In Photosystem I (PS I) long-wavelength chlorophylls (LWC) of the core antenna are known to extend the spectral region up to 750 nm for absorbance of light that drives photochemistry. Here we present clear evidence that even far-red light with wavelengths beyond 800 nm, clearly outside the LWC absorption bands, can still induce photochemical charge separation in PS I throughout the full temperature range from 295 to 5 K. At room temperature, the photoaccumulation of P700(+•) was followed by the absorbance increase at 826 nm. At low temperatures (T < 100 K), the formation of P700(+•)FA/B(-•) was monitored by the characteristic EPR signals of P700(+•) and FA/B(-•) and by the characteristic light-minus-dark absorbance difference spectrum in the QY region. P700 oxidation was observed upon selective excitation at 754, 785, and 808 nm, using monomeric and trimeric PS I core complexes of Thermosynechococcus elongatus and Arthrospira platensis, which differ in the amount of LWC. The results show that the LWC cannot be responsible for the long-wavelength excitation-induced charge separation at low temperatures, where thermal uphill energy transfer is frozen out. Direct energy conversion of the excitation energy from the LWC to the primary radical pair, e.g., via a superexchange mechanism, is excluded, because no dependence on the content of LWC was observed. Therefore, it is concluded that electron transfer through PS I is induced by direct excitation of a proposed charge transfer (CT) state in the reaction center. A direct signature of this CT state is seen in absorbance spectra of concentrated PS I samples, which reveal a weak and featureless absorbance band extending beyond 800 nm, in addition to the well-known bands of LWC (C708, C719 and C740) in the range between 700 and 750 nm. The present findings suggest that nature can exploit CT states for extending the long wavelength limit in PSI even beyond that of LWC. Similar mechanisms may work in other photosynthetic systems and in chemical systems capable of photoinduced electron transfer processes in general.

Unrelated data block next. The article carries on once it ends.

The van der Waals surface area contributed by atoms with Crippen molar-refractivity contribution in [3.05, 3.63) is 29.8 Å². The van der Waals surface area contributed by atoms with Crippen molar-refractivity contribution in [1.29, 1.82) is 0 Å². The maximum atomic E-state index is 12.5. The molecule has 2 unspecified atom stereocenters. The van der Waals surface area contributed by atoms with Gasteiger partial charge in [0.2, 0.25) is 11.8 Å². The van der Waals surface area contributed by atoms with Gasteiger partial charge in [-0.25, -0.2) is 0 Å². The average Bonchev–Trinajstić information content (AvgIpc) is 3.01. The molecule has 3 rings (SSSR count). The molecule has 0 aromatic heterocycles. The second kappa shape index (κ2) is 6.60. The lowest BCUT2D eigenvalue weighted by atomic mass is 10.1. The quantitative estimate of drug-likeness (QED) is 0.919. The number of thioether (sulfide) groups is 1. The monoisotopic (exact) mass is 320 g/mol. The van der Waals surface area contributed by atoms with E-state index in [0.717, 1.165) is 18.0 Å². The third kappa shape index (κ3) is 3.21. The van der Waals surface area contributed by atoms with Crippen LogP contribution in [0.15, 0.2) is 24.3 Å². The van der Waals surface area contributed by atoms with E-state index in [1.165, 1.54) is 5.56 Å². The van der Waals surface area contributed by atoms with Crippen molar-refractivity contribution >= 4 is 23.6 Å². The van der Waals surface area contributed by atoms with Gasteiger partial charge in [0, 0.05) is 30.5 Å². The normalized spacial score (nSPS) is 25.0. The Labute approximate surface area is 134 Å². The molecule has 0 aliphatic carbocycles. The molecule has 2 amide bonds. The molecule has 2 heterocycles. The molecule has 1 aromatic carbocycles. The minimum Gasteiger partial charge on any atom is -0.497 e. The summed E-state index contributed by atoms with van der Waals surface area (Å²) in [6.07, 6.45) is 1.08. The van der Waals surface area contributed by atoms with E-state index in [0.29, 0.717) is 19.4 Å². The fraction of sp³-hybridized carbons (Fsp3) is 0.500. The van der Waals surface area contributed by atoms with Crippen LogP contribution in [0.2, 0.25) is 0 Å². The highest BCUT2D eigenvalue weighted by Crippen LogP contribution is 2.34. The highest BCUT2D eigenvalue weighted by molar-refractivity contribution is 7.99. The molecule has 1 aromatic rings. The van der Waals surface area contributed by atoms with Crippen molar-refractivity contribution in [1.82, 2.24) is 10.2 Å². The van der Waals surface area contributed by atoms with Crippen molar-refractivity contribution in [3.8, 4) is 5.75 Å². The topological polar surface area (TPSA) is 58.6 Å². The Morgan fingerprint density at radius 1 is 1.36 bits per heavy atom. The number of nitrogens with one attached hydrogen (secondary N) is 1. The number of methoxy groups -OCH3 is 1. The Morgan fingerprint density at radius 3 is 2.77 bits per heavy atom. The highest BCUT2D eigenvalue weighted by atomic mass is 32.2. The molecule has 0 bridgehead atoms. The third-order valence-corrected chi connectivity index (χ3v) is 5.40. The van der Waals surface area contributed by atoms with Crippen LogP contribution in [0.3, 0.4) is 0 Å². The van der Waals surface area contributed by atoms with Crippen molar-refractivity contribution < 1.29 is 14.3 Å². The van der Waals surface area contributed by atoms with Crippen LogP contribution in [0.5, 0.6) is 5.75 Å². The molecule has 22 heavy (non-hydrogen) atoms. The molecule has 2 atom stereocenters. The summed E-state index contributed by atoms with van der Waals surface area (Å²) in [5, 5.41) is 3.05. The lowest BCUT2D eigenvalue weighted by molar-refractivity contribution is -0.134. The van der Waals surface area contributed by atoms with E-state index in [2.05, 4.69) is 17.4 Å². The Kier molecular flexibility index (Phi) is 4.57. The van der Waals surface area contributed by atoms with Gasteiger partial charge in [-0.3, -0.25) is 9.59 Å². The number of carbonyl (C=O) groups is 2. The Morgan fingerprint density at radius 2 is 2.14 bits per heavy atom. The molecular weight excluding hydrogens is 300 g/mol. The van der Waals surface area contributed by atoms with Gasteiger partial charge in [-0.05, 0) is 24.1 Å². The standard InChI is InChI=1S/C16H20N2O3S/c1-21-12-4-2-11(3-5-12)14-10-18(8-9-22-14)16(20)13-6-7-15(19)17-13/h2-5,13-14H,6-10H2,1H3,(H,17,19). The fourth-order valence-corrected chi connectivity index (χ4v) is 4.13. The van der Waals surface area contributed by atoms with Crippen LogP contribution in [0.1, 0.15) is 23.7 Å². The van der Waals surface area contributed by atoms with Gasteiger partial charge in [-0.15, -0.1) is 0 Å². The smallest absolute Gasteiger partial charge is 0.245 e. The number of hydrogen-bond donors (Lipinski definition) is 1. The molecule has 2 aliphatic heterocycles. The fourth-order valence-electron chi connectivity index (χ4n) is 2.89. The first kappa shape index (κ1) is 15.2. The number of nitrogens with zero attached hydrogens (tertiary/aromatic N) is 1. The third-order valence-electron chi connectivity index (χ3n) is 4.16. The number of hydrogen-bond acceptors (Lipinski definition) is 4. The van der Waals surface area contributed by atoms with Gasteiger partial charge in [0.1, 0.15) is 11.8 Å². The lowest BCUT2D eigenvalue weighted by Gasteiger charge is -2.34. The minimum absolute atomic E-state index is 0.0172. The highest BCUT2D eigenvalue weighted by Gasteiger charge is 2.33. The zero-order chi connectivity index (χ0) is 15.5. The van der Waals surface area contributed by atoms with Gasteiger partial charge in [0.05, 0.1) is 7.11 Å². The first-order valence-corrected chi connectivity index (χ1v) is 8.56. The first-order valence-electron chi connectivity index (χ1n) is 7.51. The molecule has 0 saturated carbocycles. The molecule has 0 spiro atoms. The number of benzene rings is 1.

Show MeSH